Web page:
Help Guide

Instructing Counsel Help Guide

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February 2024

If you’ve been told by your solicitor that it’s time to instruct counsel, you might not be sure what to expect. We’ve worked with barrister and mediator Elaine Palser from Outer Temple Chambers to put together this help guide.

Why might you need to instruct a barrister?

Barristers are often referred to as ‘counsel’. They have three main roles:

  1. To offer highly specialised advice.
  2. To draft vital legal paperwork for court cases.
  3. To represent you in court.

You will need to instruct a barrister if you have decided to take a legal matter to court. This could include an inheritance claim, challenging a Will, or a Court of Protection matter.

Once you have appointed counsel, they will provide expert and practical advice on your case. This might be in person or in writing, depending on the circumstances. Your barrister will work alongside your solicitor to determine the strength of your case and what further evidence might be needed to ensure the best chance of success.

Though it’s not possible to predict the outcome of a court case, your barrister will be able to provide a reliable and rigorous opinion on likely outcomes, supported by their knowledge of the litigation process and the case authorities involved.

When is the right time to instruct a barrister?

The right time to instruct a barrister will usually depend on advice from your solicitor. However, it’s often helpful to do this soon after your decision to take a matter to court. Involving counsel in the early stages will mean that they can start working alongside your solicitor as early as possible. Together, your legal representatives will be able to draw on their different skills and strengths to build your case.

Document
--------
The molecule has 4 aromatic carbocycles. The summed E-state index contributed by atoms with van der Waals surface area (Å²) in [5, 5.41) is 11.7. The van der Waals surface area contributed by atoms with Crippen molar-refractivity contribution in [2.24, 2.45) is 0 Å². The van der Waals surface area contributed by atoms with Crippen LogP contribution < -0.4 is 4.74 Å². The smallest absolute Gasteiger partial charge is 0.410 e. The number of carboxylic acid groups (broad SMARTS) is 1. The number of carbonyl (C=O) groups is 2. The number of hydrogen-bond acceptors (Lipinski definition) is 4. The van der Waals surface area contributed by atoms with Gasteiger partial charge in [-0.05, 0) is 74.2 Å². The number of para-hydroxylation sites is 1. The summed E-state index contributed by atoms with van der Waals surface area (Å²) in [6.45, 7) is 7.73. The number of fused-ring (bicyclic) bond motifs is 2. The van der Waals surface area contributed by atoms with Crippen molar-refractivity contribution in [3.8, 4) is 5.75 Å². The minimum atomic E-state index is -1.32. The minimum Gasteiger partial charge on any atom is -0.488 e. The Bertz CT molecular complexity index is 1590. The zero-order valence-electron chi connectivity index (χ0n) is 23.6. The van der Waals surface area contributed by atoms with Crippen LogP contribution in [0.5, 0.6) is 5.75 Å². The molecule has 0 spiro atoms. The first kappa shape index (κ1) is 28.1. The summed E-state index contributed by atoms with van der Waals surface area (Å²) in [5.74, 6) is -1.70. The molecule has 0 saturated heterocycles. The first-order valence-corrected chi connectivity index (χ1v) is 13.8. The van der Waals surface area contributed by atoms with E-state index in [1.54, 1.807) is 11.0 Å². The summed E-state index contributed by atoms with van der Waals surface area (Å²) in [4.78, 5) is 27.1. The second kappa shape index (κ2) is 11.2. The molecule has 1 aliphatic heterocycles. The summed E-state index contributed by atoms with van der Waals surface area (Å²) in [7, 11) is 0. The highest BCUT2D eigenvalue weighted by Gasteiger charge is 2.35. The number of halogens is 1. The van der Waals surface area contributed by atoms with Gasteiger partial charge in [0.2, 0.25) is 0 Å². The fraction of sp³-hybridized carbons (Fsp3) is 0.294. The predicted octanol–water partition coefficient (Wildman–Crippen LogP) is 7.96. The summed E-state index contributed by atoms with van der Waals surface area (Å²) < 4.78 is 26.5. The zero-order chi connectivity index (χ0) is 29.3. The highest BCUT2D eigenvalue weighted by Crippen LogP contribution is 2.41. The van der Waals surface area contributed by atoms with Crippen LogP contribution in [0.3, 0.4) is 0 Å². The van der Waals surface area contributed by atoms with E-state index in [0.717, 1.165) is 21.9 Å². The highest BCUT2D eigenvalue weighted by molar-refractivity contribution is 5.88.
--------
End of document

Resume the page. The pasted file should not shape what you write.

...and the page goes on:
Your solicitor will help you to find a barrister with the right expertise and experience for your case. If you have any suggestions of your own, your solicitor will be able to help you explore the suitability of these. They’ll also be able to provide you with an indication of the cost of the barrister and will handle any negotiations relating to this on your behalf. It’s usual for the barrister’s fees to be paid by the solicitor, who will then pass this cost on to you.

Which barrister is right for you will depend on a wide range of factors. When your solicitor recommends a barrister, they’ll consider the facts of the matter and the kind of experience needed, along with which barrister is likely to be the best personality match.

What to expect when you meet with a barrister

Barristers and solicitors have different roles within the legal system. This means that they are likely to approach your matter differently. When you meet with your barrister for the first time, you may find they have a fresh perspective to offer.

Though you will usually meet with your barrister at least a few times (face to face, via video call or over the phone), much of the work they do will be done in collaboration with your solicitor. Typically, the two legal professionals working on your behalf will synergise their individual strengths in working together to brainstorm strategies, run ideas past each other, and test the strengths and weaknesses in your case.